This post is a little late, but I was unable to upload the photos from Burundi so I am posting it now so please enjoy as I enjoyed the food.
On a recent trip to Bujumbura, Burundi I found myself at Tandoor (the better Indian restaurant in the city) with a group of coworkers from the USAID BAP project. The first thing you will notice walking in is the short statue of a Bavarian looking guy which is kind of strange since this is an Indian place. Once you look past the little statue you see the restaurant is set up as an open garden with a sheltered dining area and it looks like an inside dining room as well. This post is based on my second (or maybe third trip) to the restaurant, it is hard to remember as I ate here more than any other place while in Bujumbura.
The next thing you might notice is the setting sun water feature on the Western side of the restaurant, the water is off during the day but if you come for dinner the fountain is turned on and lights are shining on it giving a nice effect. If you look to the other side of the dining area you may see the twin wall with the rising sun on the eastern side.
Before sitting down to look at the menu I decided to take a short trip to the restroom to wash up. The path leading to the restroom and the restrooms themselves are nicely hidden behind the setting sun which adds to the atmosphere of the place. When I walked into the restroom I was about to walk out and complain about the cleanliness of the place as it looked like, well let’s just say it looked like someone had some very bad Indian food and got a little sick all over the walls… but in truth it turned out to be just a very poor choice of paint (or a clever choice to hide it if someone does get sick). This paint in the restroom is my only problem with the entire restaurant. I am sure you will understand what I mean when you look at the picture below.
Now back to the table and on to the good stuff (the food).
Sat back down and started looking through the menu and the first thing to catch my eye was the Mumbai Chicken which was described as having a mouthful taste. Looked through my options a little more before deciding to try the Mumbai Chicken and adding a starter of Tandoori Mushrooms and a side of Garlic Naan, I always have Garlic Naan when I have Indian.
I sat back and relaxed with my book while I waited for the food to arrive. After a rather long wait of close to 30 minutes my mushrooms arrived. The first thing I noticed was the fantastic smell of the Indian spices on the mushrooms which had been marinated in Indian spices before being cooked in the tandoori oven (see Hang’s post on tandoori to learn more about these ovens). The dish was served as a ring of mushrooms, some cut in half and some whole, surrounding a nice chutney of cucumber, onion, cabbage, and what was either little pieces of tomato or red pepper (I think it was the pepper), with a slice of lime on top.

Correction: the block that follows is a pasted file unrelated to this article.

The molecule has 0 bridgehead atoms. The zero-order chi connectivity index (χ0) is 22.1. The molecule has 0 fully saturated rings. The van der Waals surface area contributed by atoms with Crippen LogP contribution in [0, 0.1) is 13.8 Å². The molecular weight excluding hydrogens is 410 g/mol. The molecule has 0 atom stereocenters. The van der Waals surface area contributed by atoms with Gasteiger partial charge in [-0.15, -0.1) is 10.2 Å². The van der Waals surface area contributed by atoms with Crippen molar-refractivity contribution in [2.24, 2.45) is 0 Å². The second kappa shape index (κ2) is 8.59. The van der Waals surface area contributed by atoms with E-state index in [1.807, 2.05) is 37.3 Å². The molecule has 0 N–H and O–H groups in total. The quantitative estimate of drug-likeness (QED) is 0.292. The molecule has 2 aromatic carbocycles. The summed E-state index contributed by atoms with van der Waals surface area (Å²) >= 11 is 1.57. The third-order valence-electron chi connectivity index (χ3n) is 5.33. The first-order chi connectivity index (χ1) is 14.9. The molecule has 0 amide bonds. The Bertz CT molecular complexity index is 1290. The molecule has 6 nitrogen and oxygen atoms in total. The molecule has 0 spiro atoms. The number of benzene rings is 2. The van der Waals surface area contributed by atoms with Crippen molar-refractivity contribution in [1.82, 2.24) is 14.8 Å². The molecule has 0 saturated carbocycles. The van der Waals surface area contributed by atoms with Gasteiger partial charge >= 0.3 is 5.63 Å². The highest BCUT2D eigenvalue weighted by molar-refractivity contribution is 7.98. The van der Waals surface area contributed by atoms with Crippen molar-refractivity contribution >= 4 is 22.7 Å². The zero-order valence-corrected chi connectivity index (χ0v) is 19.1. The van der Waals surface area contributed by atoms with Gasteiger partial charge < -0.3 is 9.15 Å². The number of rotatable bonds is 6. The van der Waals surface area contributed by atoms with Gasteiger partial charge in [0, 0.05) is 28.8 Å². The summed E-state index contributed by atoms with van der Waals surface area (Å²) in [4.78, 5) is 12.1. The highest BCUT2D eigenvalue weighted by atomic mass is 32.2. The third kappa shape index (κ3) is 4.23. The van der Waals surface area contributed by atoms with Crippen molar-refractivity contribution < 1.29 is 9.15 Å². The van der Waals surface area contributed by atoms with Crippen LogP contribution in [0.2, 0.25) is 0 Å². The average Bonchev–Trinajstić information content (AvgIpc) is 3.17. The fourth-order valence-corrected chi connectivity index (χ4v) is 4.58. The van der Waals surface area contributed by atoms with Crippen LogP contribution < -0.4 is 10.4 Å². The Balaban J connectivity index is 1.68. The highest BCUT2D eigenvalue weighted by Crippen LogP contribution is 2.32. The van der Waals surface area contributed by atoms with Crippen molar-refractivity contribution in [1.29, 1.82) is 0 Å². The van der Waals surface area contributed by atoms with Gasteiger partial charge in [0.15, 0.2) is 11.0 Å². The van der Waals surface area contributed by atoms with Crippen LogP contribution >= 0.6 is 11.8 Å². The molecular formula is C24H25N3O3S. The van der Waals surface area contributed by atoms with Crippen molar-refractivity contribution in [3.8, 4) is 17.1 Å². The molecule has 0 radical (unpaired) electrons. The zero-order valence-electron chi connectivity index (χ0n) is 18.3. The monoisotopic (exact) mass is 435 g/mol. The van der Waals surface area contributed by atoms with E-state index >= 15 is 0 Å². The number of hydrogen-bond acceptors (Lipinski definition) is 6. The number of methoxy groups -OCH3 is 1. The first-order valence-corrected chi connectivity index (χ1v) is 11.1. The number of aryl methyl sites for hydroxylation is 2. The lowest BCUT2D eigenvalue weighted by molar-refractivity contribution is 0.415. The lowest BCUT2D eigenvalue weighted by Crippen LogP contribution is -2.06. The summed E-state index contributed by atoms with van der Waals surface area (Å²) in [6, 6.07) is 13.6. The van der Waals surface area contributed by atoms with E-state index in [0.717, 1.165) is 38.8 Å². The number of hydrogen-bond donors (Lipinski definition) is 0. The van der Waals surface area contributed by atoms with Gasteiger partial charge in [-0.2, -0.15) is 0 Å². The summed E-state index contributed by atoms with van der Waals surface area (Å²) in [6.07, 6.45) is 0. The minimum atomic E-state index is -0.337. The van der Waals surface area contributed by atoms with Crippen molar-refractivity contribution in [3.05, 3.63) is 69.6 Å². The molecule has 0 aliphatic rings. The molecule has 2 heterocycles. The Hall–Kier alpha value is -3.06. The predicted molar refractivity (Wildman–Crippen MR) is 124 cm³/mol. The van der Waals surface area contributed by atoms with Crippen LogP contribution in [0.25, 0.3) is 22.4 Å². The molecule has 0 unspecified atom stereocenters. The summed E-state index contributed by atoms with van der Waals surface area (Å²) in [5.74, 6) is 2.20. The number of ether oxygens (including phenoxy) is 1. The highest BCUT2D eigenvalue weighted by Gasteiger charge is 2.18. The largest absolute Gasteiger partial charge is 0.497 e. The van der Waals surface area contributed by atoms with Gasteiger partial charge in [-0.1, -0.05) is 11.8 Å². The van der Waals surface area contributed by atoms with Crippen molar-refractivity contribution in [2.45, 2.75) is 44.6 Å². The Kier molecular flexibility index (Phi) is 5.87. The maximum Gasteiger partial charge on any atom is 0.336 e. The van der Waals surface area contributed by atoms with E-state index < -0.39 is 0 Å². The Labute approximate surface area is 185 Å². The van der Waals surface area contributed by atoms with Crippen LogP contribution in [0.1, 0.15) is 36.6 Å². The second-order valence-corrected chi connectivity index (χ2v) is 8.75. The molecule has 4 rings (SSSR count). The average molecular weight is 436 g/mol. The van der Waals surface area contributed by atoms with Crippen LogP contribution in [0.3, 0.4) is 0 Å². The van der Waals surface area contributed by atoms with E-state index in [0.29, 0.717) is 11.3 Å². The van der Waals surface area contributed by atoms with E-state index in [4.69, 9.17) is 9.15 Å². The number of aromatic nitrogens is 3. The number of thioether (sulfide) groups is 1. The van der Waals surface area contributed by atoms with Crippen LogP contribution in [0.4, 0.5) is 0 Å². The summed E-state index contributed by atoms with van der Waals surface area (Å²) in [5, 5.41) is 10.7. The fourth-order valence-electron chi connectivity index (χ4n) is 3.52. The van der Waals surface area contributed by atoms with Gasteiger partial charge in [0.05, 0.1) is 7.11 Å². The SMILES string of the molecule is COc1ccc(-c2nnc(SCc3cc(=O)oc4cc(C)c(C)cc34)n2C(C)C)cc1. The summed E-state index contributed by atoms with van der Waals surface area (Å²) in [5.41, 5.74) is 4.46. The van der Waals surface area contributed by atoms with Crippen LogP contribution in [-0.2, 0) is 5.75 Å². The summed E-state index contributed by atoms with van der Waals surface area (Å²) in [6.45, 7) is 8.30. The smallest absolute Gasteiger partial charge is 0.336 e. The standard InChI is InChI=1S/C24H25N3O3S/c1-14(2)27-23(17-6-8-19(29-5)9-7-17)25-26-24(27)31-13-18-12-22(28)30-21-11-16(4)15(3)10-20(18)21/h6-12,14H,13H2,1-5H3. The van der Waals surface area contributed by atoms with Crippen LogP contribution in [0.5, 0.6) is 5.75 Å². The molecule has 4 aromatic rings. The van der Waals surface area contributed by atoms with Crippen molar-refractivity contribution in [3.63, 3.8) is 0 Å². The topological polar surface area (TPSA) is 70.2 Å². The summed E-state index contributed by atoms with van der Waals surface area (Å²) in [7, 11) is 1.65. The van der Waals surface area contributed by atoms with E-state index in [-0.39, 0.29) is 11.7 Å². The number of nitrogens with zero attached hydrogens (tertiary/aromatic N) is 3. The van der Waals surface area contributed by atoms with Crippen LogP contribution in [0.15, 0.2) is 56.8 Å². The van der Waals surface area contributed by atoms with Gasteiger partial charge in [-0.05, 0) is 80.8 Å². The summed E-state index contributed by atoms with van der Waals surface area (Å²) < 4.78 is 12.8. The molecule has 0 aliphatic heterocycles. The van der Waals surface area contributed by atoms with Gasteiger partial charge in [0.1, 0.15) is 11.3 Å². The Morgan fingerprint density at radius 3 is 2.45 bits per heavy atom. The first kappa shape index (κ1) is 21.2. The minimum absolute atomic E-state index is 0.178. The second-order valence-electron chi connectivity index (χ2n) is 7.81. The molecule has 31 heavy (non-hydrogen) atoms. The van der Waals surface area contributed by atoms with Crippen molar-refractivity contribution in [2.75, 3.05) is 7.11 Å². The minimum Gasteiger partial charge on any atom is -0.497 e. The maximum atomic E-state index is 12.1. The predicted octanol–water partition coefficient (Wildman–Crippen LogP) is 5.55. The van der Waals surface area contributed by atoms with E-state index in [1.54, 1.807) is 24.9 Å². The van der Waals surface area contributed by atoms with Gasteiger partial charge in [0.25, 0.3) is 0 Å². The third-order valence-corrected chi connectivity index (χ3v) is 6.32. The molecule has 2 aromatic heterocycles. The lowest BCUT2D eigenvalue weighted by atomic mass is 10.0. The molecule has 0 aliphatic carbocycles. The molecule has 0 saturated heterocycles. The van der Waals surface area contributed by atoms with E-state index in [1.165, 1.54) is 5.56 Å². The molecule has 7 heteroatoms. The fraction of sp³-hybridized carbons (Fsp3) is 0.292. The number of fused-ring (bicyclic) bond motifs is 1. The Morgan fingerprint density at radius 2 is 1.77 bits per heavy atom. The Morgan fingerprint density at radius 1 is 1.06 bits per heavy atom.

First thing I did was squeeze a little of the lime over the chutney and a few of the mushrooms before skewering a mushroom on my fork so I could try this fantastic looking dish. The mushroom tasted as good as it smelled and the Indian flavors just exploded in my mouth with a nice mix of curry, cumin, and well I really don’t know what else but it was really good. I decided the lime did not do much for the mushroom so did not squeeze any more lime and just ate the rest of the mushrooms as they were. Next it was on to the chutney which was a nice blend of the cool cucumber with some rather spicy chili giving it a hot cooling effect on the palate. I found the best way to eat this was to get a little of the chutney on the fork with a squeeze of lime and then add a mushroom, lift fork to mouth, insert fork, savor, repeat… Now my original plan was to eat about half of my appetizer so I would not end up over eating, but that plan was soon forgotten as I was munching on the last mushroom and scrapping every last bit of the chutney onto my fork.
As I was eating the last of the chutney (and resisting the temptation to lift the plate up and lick it clean) my Mumbai Chicken arrived. The chicken was served in a traditional Indian way, or what I think of as traditional, in a copper dish resting over a candle to keep it warm, with a basket of Garlic Naan on the side.
I brought my plate up to the copper serving dish and spooned out a good helping of chicken, then ripped of a piece of naan to round out the plate and prepared myself for the mouthful taste.
As it says in the description the dish consisted of boneless chicken pieces cooked in a gravy of chopped onion, capsicum (pepper, and I think a mix of black pepper and chili pepper) finished off with cream and butter which gave it a nice rich full-bodied taste that lingered after you finished the bite. The chicken was nice and juicy, the sauce rich and creamy, there was a nice mild bite to everything and all in all I think the menu gave it the perfect description of having a mouth full taste.
As I said earlier in the post I found myself eating at this restaurant several times over the two weeks that I was there and had many wonderful dishes including more Mumbai Chicken, Chicken Saagwala (with a spinach and pannier cheese gravy, Chicken Curry, Chicken Tikka Masala (my go to Indian dish), lots of Garlic Naan, and a few orders of Cheese Naan. Every thing I ate there was very good but I think the Mumbai Chicken was the best dish I ate, which may be why I had it at least 3 times.
The only advice I have if you find yourself in Bujumbura craving Indian food is that you ask for it spicier than you want as they seem to be rather timid on the spice. I stared out asking for everything medium but by the third visit I was asking for hot and on the last extra hot (which to me was just a little past medium).
I hope you enjoyed reading about this as much as I enjoyed eating it.